Off-Broadway? A nice place to start
Jake on Today Show
More interviews from Toronto.
For this one from Getty many thanks to Gyllenbabble, amazing goodies finder.
From CELEBUZZ, about the murder scene Jake attended on his first ride along:
“It was a gang shooting,” Gyllenhaal, who starred in Brokeback Mountain, added.
“It was obviously drug related. One gang member was walking down the street and another one was pulling out of his car and it was having to do with some issues between two different sects of a gang.”
Of course it was scary, but it was also thrilling and also really life affirming,” Gyllenhaal added, during the interview at Toronto International Film Festival.
“It changed my perspective on my life and my perspective on my work.”
Gyllenhaal, who executive produced End of Watch with a mini-budget of $7 million, found several things flashing through his head as the car careened out of control.
“We only have one car, we only have one stunt car, we only have on dash-cam shot-car, it’s going to be hours before we can fix the hood of the car,” sighed Gyllenhaal, when he chatted to Celebuzz.
All of these things went through my mind as we were sliding into the other vehicle.”
“The car started bumping against the back of the van and then started rolling on the opposite side of the street,” said Gyllenhaal.
“Ultimately, as dangerous as it was, it was pretty fun, too.”
Interesting interview with Moviefone
Were you the one holding the camera during the point-of-view scenes?
Yeah, I shot every day.
How do the ride-alongs work? Being the LAPD, do they do these things pretty frequently?
No [laughs]. When I hear an actor say they went on a ride-along to do research for a part, it probably means that they went two or three times. Michael and I went over 40, maybe 50 times. We changed up partners. We kept circling around and coming back to different ones, four or five sets over that period of time. Two guys from that experience are some of my closest friends now. This is unlike anything that any actor I’ve heard in preparation to play a role like that has done. But I don’t know, I could be wrong.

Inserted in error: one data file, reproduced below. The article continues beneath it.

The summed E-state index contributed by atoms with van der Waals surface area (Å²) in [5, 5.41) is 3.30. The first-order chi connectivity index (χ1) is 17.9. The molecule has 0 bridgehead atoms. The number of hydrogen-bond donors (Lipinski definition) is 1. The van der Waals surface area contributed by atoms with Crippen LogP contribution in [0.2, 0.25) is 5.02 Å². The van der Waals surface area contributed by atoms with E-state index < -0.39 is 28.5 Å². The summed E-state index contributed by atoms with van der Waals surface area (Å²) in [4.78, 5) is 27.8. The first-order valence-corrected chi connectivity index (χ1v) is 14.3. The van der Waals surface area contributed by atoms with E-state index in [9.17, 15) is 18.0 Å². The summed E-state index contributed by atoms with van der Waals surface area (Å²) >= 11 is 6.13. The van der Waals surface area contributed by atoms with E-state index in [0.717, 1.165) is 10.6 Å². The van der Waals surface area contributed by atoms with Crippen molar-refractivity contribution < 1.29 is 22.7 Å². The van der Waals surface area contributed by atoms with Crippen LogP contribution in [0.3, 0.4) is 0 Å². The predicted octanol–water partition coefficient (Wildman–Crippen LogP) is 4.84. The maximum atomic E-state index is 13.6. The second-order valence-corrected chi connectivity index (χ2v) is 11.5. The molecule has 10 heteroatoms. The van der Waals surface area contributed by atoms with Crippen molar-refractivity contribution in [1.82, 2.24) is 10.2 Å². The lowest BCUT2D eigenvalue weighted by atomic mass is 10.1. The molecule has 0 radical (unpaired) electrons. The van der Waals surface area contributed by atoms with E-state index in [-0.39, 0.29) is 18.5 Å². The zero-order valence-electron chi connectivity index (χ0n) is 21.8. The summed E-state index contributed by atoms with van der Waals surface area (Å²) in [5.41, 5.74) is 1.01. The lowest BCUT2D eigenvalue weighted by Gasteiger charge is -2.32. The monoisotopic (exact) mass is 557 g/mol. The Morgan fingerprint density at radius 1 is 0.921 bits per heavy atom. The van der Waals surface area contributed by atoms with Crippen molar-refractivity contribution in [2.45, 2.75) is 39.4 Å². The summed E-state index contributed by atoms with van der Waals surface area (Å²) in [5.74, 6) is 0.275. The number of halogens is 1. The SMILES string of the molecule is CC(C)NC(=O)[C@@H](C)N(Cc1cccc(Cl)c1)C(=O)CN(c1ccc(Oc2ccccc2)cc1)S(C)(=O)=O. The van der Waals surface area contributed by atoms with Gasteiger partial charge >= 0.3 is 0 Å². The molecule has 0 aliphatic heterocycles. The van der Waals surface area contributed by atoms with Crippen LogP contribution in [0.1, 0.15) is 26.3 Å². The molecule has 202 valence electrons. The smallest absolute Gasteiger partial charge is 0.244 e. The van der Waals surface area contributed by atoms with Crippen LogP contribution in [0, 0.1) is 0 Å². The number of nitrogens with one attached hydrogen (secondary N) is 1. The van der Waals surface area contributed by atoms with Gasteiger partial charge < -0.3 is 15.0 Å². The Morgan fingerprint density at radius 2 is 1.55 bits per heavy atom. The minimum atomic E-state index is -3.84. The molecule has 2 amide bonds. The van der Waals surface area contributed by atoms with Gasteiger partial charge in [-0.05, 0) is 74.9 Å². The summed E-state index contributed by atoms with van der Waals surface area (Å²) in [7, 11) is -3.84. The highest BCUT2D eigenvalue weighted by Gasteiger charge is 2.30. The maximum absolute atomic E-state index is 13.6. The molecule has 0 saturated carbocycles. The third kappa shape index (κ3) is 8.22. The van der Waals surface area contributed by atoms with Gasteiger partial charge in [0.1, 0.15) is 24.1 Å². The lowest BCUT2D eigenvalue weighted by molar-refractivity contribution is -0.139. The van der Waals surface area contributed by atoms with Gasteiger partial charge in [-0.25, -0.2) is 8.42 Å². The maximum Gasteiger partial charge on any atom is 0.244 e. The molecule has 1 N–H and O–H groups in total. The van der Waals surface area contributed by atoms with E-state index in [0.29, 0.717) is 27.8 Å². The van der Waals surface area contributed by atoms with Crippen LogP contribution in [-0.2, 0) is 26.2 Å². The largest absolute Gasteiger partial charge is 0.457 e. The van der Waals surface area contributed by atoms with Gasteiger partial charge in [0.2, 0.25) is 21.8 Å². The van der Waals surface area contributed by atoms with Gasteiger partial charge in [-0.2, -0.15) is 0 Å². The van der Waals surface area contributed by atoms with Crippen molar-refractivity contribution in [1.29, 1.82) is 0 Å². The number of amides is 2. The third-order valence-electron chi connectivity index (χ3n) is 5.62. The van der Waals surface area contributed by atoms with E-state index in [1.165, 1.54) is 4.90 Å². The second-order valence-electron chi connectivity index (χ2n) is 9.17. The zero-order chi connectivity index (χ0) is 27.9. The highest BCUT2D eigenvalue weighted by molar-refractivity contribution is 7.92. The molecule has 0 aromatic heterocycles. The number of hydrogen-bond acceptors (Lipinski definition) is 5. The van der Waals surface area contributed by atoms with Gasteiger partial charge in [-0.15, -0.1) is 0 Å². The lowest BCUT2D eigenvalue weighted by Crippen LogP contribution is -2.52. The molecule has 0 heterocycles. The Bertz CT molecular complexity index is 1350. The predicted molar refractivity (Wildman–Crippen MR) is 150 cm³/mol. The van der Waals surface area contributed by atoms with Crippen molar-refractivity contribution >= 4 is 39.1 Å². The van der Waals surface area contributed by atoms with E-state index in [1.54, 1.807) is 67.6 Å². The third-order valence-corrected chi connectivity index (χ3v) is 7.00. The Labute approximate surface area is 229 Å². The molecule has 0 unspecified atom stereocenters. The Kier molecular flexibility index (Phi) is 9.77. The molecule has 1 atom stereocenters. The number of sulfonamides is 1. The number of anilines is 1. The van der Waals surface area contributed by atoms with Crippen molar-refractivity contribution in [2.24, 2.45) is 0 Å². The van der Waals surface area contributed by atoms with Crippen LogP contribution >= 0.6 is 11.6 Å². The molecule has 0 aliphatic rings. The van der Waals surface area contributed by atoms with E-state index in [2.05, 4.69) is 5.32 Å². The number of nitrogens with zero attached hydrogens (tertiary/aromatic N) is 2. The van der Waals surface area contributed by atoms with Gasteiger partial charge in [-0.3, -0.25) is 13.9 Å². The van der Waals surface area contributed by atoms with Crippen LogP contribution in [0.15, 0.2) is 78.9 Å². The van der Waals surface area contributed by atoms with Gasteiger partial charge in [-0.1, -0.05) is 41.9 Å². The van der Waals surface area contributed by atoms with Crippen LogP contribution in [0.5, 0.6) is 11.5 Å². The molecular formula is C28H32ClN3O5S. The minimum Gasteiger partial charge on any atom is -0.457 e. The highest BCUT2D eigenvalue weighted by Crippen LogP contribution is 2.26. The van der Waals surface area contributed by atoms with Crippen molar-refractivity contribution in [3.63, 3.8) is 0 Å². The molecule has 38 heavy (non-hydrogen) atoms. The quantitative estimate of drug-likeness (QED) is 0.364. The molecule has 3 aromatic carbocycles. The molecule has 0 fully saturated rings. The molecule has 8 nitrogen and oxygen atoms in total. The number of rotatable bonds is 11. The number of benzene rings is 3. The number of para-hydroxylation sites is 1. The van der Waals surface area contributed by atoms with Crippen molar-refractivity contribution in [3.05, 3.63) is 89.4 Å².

I feel like when “Jarhead” came out in 2005, people were saying that you were “going against type.” But after that and “Brothers” and now this, do you find that you’re getting these types of roles more frequently now?
I am interested in anything that has a heart to it. To me, it’s about variation always. That’s what turns me on. I don’t know if I am looking for anything specific, I am looking to work with great artists — people who are committed and disciplined and ready to put in hard work, because that’s what I am ready to do. Inevitably, after you do one kind of movie, everybody starts thinking you should play this kind of role, the role you played in the last one. For such a creative environment, there’s not a whole lot of creativity in that.
It seems sort of silly too, because isn’t that the point of acting? Having the ability to play different types of roles?
Well it should be, but I don’t know if the craft is what’s important to the business, you know [laughs]? I think there are other elements. I just think it’s about the community and the family you make when you make the movie, and the collaboration and being able to support each other and cheer each other on and have no ego about it. And sometimes that’s rare to find.
How close were you to being cast as Spider-Man and Batman?